- The Washington Times - Friday, April 3, 2009

ISTANBUL | Turkey and Armenia could be on the brink of a historic reconciliation that will include a joint investigation of the killing of hundreds of thousands of Armenians by Ottoman Turks in 1915, Turkish diplomats and specialists say.

Hugh Pope, Turkey project director for the International Crisis Group, said that after two years of secret talks, the historic rivals are nearing agreement on a sweeping package that includes opening a border closed since 1993, diplomatic relations and a bilateral intergovernmental commission on issues ranging from taxes and public health to the history of what Armenians have called genocide by the Ottoman Empire, which preceded modern Turkey.

Turkey is also expected to issue a “road map” on a solution for Nagorno-Karabakh, a region in Azerbaijan that has been under de facto Armenian control since 1994.

“The parameters of the deal are very much set,” Mr. Pope said. “The only thing holding things back now is nerves.”

The Wall Street Journal first reported the potential deal on Thursday, and said it could be unveiled as soon as April 16, when Turkey’s foreign minister is expected to fly to the Armenian capital.

Turkish diplomats in Ankara and Washington confirmed the peace progress but not the date for an announcement, which could follow by only a few days President Obama’s visit to Turkey.

“These are extremely serious negotiations,” said a senior Turkish diplomat, who asked not to be named because of the sensitivity of the issue. “We are optimistic and we have been working hard and hopefully we will see positive developments.”

“These are highly sensitive negotiations and both sides have gone to great lengths to keep them secret,” added a Turkish foreign ministry spokesman.

Armenian officials in Yerevan and Washington declined comment.

Aram Hamparian, executive director of the Armenian National Committee, a U.S. group, said, “Any durable reconciliation has got to be built upon Turkey’s acceptance of its past, and that is acknowledging the Armenian genocide.”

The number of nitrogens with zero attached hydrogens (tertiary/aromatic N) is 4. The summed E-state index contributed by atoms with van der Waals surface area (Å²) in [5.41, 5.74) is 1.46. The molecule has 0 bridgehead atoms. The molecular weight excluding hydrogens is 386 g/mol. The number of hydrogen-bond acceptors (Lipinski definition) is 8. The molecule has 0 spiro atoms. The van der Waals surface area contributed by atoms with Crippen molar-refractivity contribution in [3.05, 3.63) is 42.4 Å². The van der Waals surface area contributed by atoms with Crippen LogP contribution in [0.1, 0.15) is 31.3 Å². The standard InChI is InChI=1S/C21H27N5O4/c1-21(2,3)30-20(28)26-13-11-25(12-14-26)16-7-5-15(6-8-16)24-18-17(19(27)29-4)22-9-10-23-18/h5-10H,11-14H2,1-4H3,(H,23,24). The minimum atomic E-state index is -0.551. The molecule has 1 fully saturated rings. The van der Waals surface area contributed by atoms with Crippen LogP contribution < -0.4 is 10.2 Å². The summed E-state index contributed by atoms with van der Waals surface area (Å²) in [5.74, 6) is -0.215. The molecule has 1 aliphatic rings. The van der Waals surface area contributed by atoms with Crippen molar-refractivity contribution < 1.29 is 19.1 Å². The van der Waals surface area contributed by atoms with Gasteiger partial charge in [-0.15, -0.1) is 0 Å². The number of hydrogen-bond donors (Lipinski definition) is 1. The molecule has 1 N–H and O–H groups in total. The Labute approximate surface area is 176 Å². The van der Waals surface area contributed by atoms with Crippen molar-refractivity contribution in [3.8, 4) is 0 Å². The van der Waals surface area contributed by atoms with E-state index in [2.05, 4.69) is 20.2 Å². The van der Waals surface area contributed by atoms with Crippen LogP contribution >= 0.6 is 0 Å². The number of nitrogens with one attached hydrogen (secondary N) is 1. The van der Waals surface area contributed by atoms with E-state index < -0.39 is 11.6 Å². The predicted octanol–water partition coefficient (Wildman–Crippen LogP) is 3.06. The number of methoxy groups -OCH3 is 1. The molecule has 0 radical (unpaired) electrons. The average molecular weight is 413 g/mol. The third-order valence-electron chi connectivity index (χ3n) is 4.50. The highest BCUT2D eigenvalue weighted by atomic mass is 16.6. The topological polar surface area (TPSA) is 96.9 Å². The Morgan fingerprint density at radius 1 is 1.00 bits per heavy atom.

Last month, Armenian Foreign Minister Edward Nalbandian acknowledged that Turkish-Armenian talks had taken place but said they had not touched on the 1915 killings.

The deal would be a radical change of direction for Turkey, which closed its border with Armenia in support of its Azeri ethnic cousins fighting in Nagorno-Karabakh in 1993. Turkish experts said the concept has gained strength since the AK Party took power in Turkey in 2002 and that talks accelerated after Turkish President Abdullah Gul attended a Turkey-Armenia soccer match in Yerevan in September 2008.

“There is very detailed specific set of steps that could be taken,” said Mark Parris, a former U.S. ambassador to Turkey who now heads a program on the country at the Brookings Institution in Washington. “Opening borders, establishing embassies, trade development and a historical commission to look into the events of 1915 would put things in a different universe.”

Mr. Parris said he was not sure what the impact of Mr. Obama’s visit might be on the peace process. During the presidential campaign, Mr. Obama called the Turkish killings of up to 1.5 million Armenians “genocide” and said he would support a resolution in the U.S. Congress recognizing it. Also, on April 24, the White House traditionally issues a statement commemorating the killings.

Turkey denies a genocide occurred.

Thomas de Waal, author of a highly regarded book on the Nagorno-Karabakh conflict, said the emerging deal has a lot to do with changes in Russia’s south Caucasian policy since it went to war with Georgia in August 2008.

“The war really drove home Armenia’s reliance on Georgia as a trade conduit,” he said.

“Russia saw that blowing up one Georgian bridge was enough to deprive [its Armenian ally] of imports for a week. Plus the fact is that Russia now owns Armenia’s economy. If you own the telecom sector and railways, opening up the border is in your interest.”

c Barbara Slavin and Eli Lake contributed to this story from Washington.


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